Non-Drug Pain Control
There are many pain control techniques that can help you deal with pain even if it does not go away completely. It is important to practice some of the techniques when you do not have pain if possible. This will help the technique work better during an attack of pain. *Be sure to consult with your doctor and/or nurse before beginning any of the following non-drug methods. They can help you choose the method that is best for your type of pain.
- Acupuncture: The belief that life forces move through the body in specific paths. These paths are called meridians (mer-IH-d-uns). With acupuncture, a needle is put into the meridian that runs to the area where you have pain. This needle blocks the meridian which stops or decreases the pain.
- Cold and Heat: Both cold and heat can help decrease some types of postop pain. Some types of pain improve best using cold while other types of pain improve most with heat. Caregivers will tell you if cold and/or hot packs will help your pain.
- Distraction: Teaches you to focus your attention on something other than pain. Playing cards or games, talking and visiting with family may relax you and keep you from thinking about the pain. Watching TV or reading may also be helpful.
- Guided Imagery: Teaches you to put pictures in your mind that will make the pain less intense. With guided imagery, you learn how to change the way your body senses and responds to pain.
- Hydrotherapy: Gentle water exercise program. It can strengthen muscles that are not injured and decrease inflammation (pain and swelling). Talk to your physical therapist or caregiver about starting a hydrotherapy program.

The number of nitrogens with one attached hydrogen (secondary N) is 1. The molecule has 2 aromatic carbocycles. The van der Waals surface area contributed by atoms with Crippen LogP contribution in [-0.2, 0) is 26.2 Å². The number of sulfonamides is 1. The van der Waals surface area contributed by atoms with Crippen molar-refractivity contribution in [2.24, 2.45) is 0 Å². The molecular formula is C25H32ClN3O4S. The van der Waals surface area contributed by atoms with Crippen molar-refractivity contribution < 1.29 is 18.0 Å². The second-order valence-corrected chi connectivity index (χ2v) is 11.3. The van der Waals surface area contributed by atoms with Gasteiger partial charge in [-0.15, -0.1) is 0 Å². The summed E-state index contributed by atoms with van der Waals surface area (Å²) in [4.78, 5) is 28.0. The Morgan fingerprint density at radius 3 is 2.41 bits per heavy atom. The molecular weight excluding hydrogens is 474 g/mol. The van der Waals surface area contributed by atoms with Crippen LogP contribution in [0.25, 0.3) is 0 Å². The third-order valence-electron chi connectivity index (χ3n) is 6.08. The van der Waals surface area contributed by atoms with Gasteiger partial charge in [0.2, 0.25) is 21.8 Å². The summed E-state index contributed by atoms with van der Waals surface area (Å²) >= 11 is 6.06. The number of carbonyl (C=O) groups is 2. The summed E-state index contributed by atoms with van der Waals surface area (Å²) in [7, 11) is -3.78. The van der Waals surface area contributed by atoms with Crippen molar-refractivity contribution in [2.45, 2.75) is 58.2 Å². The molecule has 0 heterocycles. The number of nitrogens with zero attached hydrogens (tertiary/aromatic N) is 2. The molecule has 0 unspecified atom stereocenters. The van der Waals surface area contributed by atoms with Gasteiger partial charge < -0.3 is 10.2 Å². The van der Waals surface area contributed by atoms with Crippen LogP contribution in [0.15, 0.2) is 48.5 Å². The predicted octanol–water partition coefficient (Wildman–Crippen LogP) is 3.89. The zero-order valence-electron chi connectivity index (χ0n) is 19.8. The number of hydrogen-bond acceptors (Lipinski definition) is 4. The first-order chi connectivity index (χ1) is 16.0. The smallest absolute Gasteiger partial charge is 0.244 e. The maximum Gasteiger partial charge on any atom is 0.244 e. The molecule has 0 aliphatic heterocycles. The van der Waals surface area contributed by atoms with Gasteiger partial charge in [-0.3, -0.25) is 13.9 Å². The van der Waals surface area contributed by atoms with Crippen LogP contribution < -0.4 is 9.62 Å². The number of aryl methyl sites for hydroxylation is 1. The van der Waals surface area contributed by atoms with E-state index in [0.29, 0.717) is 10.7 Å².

- Massage: Used to help a person become more relaxed. Have someone gently massage your back, shoulders, and neck. Massage can be even more effective if you also use guided imagery or breathing exercises.
- Music: It does not matter whether you listen to music, sing, hum or play an instrument. Music increases blood flow to the brain and helps you take in more air. It increases energy and helps change your mood. Music may also cause your brain to make endorphins which further decreases pain.
- Physical therapy: Helpful with pain that was caused by not moving one part of your body or after surgery or an accident. Stretching the muscles and making them stronger around the injured area can help the pain go away.
- Radiation: May be used to decrease the size of a cancer tumor that is pressing on nerves and causing pain. Radiation can also help decrease bone pain.
- Relaxation and Biofeedback: Teach your body to respond in a different way to the stress of being in pain. Normally, when pain starts, the body reacts by tensing muscles, faster heartbeat, and higher blood pressure. Your breathing also gets faster and more shallow. These reactions can make the pain worse. Relaxation helps make the pain less by changing these responses. Caregivers may use a biofeedback machine so that you know right away when your body is relaxed.
- Surgery: May be done to stop chronic pain. Caregivers may do surgery to cut the nerves to the painful area. The goal of this surgery is to stop the pain without losing feeling or movement in the area. In some people the pain can come back after surgery or the pain may even be worse. For these reasons, surgery is usually not considered until all other pain control treatments have been tried.
- Spinal Cord Stimulation: A nerve stimulation technique that is similar to TENS. The difference is that in SCS an electrode (a metal wire) is put near the spinal cord during surgery. SCS also uses mild, safe electrical signals to help control pain.
- TENS is short for transcutaneous (trans-q-TAIN-e-us) electrical nerve stimulation. A TENS unit is a portable, pocket-sized, battery-powered device which attaches to the skin. The TENS unit uses mild, safe electrical signals to help control pain.